Other,  Travel

The Châteaux of the Loire Valley – Part 2

This is my second post about the various châteaux of the
Loire Valley (part 1 is here), which I’ve been visiting while studying abroad
this year. Aside from Blois, the châteaux in those post are all further out in
the countryside than most of the others I visited, which means they have very
large grounds attached, which are lovely to visit, but I did find some of them
more difficult to get to. Chambord and Beauregard both involved a train to
Blois and then a bus out to the countryside, and due to the bus timetable I
only got a limited time at Beauregard and far more time than required for
Chambord.  Both châteaux themselves were
lovely though.

The Château de Chambord is usually described as the grandest in the
valley, and is certainly the largest. As a former hunting lodge (not that you’d
guess, as it more resembles a palace), it stands in the middle of a vast park,
isolating it from the rest of the world. It’s very peaceful, although rather
than formal grounds, it is mostly forest and grass that make up this land.
There is a small “village” near the château, made up of cafés and shops for the
visitors. The château itself is stunning to look at, both from the outside and
from within, with all the building work is ornately decorated, a double helix
staircase standing at the centre and access to the rooftop where you can wander
amongst its turrets. While only the central building is accessible, it still
provides plenty of rooms to explore, including the chapel and an exhibition of

While not nearly as grand as the châteaux in its surrounding
countryside, this one stands on a hilltop in the centre of Blois, giving a
rather nice backdrop to the town. The château is built around a central
courtyard, and there is a church and a tower as well as the main buildings,
although only the basement of the tower is accessible. The most interesting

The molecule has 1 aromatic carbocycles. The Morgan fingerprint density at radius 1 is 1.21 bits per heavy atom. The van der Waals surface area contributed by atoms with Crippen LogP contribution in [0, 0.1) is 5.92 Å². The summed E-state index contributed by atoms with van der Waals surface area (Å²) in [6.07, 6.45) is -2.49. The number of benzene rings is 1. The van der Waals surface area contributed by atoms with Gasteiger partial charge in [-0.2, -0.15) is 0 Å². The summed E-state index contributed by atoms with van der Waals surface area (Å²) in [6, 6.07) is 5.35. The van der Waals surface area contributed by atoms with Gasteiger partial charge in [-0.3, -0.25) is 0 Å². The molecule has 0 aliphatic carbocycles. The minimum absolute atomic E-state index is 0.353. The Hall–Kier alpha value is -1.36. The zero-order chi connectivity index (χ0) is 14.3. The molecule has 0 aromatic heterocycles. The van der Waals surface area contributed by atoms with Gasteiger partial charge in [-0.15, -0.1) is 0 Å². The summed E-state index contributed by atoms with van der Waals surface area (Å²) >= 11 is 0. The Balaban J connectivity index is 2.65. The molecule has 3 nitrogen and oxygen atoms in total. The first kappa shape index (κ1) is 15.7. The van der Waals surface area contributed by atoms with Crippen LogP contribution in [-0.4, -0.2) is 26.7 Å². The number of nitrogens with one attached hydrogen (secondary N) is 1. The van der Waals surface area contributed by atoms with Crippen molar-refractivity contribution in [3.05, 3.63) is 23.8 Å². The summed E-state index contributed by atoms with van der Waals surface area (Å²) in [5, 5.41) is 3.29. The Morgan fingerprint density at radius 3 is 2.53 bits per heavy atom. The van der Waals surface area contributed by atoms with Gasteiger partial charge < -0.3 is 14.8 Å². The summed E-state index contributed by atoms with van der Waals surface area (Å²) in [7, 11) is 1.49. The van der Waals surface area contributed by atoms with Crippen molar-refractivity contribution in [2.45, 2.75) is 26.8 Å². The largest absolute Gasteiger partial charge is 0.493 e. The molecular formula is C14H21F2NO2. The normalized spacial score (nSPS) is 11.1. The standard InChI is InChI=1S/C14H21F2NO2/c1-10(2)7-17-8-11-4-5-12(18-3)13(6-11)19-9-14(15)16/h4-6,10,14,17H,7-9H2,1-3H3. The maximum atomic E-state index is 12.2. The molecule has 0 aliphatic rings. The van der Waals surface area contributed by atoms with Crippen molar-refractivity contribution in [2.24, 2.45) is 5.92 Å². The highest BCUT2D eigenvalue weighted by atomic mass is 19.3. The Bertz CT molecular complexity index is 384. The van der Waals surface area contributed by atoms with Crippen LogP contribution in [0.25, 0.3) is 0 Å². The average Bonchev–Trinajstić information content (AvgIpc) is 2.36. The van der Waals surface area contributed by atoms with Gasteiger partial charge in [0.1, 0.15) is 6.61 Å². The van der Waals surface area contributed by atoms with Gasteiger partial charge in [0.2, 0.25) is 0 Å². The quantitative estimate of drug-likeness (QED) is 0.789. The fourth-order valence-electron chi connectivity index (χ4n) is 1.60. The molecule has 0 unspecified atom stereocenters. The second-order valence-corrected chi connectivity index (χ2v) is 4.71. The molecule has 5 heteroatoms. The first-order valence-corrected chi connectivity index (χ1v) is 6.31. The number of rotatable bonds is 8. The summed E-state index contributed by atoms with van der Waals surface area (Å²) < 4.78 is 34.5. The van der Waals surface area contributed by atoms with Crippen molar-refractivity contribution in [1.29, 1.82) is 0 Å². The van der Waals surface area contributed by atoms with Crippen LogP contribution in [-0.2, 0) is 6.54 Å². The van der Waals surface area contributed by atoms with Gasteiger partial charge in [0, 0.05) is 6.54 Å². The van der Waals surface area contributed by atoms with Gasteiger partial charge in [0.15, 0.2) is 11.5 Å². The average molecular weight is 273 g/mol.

section of the château is the royal apartments, well decorated and informative,
and allow for views over the town. The château is also home to the town’s fine
arts museum, a lengthy gallery of paintings – every town in France seems to
have a fine arts museum, but most are in their own building, so I wasn’t
expecting to see it here.

The day I visited here I think there must have only been
three or four other guests in the grounds. It’s smaller and less well-known
than some others nearby, but still very nice. The château itself is more like a
manor house, and only one wing is accessible, but it’s superbly put together,
and the portrait gallery is brimming with paintings. I was a little thrown by
the exhibition of dog paintings on display, but they did make for something
different! The majority of the grounds are open grassy space and the formal
gardens were not yet in bloom; but there’s a nice pond, chickens and sheep and
a sort of fun fact trail, which I didn’t have time to read much of, but seemed
like it would be interesting.

I think this may have been my favourite château all year. I
got a beautiful day when I went, and although it’s out in the countryside, it’s
easily accessible from its train station. The château itself is built in arches
across the river, making it very memorable amongst all the others in the
valley, and inside, this section is a bright and sunny gallery. The rest of the
château is fully furnished and provides plenty of information, like all others,
but I found it particularly interesting to discover the history of the women
who lived there, given that most châteaux have a male-dominant story to them.
The grounds are stunning, with two distinctly different formal gardens (created
by different women who once lived there) in full bloom during my visit, a hedgerow
maze, a waxworks gallery, a wine cellar, a farmstead, vegetable gardens and
donkeys. While some châteaux can be covered fully in an hour or two, Chenonceau
merits at least a full afternoon.